A Twentieth century history and biographical record of Crawford County, Kansas, by Home Authors; Illustrated. Published by Lewis Publishing Company, Chicago, IL : 1905. 656 p. ill. Transcribed by staff and students at Baxter Springs Middle School, Baxter Springs, Kansas.

1905 History of Crawford County Kansas


Joseph D. Sheffield, a prominent citizen of Arcadia, is a native son of Crawford county, and his family name has been a familiar one in this part of the country for over forty years. He belongs to the young and progressive element of citizenship, and has already shown himself possessed of the spirit and energy of his worthy sire and grandsires, and is giving a good account of himself in the varied relations of his busy years.

Mr. Sheffield was born in Lincoln township, Crawford county, August 17, 1877, a son of Alphes J. and Mary (Collins) Sheffield. His mother's parents, Daniel and Ellen Collins, were natives of Ireland, and the former came to America in young manhood, and during the days of gold went out to Pike's Peak and mined. He returned to Lecompton, Kansas, and in 1862 enlisted in the Union army, and gave three years and three months to the government, as a patriotic defender of his adopted land. He died in 1900 at the age of seventy-seven, and his wife had passed away in 1869.

Mr. Sheffield's paternal grandparents were Joseph and Ellen Sheffield, who were born near Rochester, New York. In 1847 Joseph came out to DeKalb county, Illinois, and was engaged in farming there until July, 1860, when he sold his place and came to Lincoln township, Crawford county, where he bought one hundred and sixty acres of government land. His son, Alphes J. Sheffield, also took one hundred and sixty acres in Lincoln township, and improved it and engaged in stock-raising. He loaned money to the poor settlers, and when the Joy land troubles came up he decided that Joy was in the right, which brought a storm of abuse upon him from the settlers, who even refused him his claim. At the first term of court ever held in Crawford county he had twenty-five cases, and won every one of them. He was a prominent man in the various affairs of the county. In 1878, while the old Fort Scott and Memphis road was being constructed through his farm, the horse he was riding ran in front of a construction train, and he was killed. His wife died in 1882.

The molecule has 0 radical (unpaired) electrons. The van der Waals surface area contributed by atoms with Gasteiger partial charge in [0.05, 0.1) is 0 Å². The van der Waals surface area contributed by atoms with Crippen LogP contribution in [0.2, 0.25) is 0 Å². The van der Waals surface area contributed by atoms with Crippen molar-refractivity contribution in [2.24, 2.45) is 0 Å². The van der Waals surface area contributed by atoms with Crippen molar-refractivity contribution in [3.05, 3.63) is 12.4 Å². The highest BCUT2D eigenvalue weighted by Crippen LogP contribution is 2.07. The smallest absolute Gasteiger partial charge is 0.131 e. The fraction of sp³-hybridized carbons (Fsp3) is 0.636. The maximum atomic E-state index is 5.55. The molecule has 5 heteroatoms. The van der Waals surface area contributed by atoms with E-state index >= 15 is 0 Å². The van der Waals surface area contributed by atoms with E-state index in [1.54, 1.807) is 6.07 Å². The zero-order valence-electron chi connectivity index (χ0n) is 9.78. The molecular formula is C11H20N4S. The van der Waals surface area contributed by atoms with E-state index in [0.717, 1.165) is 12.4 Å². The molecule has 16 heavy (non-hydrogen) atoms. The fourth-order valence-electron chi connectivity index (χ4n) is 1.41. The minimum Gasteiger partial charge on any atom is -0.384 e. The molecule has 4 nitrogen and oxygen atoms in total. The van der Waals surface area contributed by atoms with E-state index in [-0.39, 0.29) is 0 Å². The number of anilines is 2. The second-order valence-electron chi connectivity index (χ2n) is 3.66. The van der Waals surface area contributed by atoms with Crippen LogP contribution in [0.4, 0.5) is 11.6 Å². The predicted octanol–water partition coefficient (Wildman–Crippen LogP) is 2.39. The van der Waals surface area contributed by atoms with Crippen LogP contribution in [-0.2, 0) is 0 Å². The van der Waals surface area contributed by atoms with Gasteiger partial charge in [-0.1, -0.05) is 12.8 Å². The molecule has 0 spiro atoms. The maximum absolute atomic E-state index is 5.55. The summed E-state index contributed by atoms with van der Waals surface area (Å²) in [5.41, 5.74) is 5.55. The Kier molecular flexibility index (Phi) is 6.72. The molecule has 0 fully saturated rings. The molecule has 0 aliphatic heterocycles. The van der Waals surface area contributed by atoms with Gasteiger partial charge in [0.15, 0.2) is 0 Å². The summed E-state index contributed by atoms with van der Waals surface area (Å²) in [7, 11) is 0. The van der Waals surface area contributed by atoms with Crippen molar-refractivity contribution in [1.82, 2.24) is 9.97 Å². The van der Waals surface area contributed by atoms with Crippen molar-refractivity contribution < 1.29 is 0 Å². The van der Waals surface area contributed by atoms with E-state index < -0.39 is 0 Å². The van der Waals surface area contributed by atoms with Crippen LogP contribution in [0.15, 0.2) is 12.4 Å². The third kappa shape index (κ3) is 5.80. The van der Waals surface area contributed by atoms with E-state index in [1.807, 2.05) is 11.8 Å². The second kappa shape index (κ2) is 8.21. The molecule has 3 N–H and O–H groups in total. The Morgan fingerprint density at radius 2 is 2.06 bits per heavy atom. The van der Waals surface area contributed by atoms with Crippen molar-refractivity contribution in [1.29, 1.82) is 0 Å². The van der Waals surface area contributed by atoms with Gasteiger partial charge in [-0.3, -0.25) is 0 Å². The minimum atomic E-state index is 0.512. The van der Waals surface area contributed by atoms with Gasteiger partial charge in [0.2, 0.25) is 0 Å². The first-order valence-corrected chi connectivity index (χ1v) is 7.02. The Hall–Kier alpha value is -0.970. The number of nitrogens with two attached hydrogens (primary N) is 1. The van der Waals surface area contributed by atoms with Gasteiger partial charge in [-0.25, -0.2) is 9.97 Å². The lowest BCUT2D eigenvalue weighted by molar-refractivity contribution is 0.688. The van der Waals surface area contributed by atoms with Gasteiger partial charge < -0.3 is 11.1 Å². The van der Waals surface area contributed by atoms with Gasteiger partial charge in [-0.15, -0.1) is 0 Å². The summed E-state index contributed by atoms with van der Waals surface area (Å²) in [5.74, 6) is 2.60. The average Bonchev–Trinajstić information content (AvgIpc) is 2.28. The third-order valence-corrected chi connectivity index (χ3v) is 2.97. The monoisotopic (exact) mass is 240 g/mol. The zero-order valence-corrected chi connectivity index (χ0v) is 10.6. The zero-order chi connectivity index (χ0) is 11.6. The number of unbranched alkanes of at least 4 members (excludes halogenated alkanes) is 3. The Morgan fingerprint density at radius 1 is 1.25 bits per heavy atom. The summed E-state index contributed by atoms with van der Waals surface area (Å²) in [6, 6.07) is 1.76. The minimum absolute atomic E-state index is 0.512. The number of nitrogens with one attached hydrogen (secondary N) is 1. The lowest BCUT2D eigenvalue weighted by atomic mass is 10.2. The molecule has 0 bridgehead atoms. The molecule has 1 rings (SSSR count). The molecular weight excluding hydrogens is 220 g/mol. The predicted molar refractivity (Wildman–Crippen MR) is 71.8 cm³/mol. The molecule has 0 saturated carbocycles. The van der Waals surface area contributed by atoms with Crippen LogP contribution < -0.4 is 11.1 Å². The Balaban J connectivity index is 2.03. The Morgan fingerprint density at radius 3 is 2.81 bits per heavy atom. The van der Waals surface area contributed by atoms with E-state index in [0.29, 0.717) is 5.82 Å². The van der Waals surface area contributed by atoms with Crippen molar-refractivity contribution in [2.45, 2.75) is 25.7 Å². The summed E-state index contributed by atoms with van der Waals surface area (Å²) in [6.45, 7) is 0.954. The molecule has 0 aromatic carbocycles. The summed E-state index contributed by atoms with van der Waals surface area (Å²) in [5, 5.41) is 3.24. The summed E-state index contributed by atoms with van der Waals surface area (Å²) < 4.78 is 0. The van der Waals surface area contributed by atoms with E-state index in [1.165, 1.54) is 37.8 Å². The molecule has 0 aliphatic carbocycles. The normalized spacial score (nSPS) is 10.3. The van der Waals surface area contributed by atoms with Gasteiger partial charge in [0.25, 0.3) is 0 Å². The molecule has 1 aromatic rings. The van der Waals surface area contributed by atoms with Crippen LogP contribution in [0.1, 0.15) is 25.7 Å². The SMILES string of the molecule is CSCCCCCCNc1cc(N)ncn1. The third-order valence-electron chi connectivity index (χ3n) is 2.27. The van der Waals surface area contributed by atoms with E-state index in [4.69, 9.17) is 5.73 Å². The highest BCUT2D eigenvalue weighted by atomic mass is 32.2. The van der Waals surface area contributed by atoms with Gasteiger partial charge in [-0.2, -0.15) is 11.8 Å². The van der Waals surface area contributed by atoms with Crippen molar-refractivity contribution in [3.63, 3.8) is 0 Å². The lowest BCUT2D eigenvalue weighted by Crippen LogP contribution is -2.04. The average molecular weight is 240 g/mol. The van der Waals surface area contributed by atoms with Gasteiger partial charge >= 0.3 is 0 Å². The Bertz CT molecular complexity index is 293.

Mr. Joseph D. Sheffield was deprived of his mother's care when five years old, and he then made his home with his grandfather Collins, who sent him to the parochial school at Scammon for three years and a half, and after that he attended the high school at Arcadia and for two years was at Osage Mission. He lived with his grandfather Collins till the latter's death, and in 1900 he moved to Arcadia. He has a fine farm a mile and a half north of town, and operates this in a business-like way that gains results. He was elected assessor of his township for a two years' term, and still holds this office.

Mr. Sheffield is a Democrat in politics. He affiliates with Lodge No. 159, of the Ancient Order of United Workmen, and also with the Knights of Columbus, and his church membership is with the Catholic church at Arcadia. Mr. Sheffield married, February 3, 1897, Miss Mary Crites, a daughter of John Crites, whose interesting personal history is given on other pages of this work. Mr. and Mrs. Sheffield have one child, Joseph Daniel, Jr., born December 5, 1899.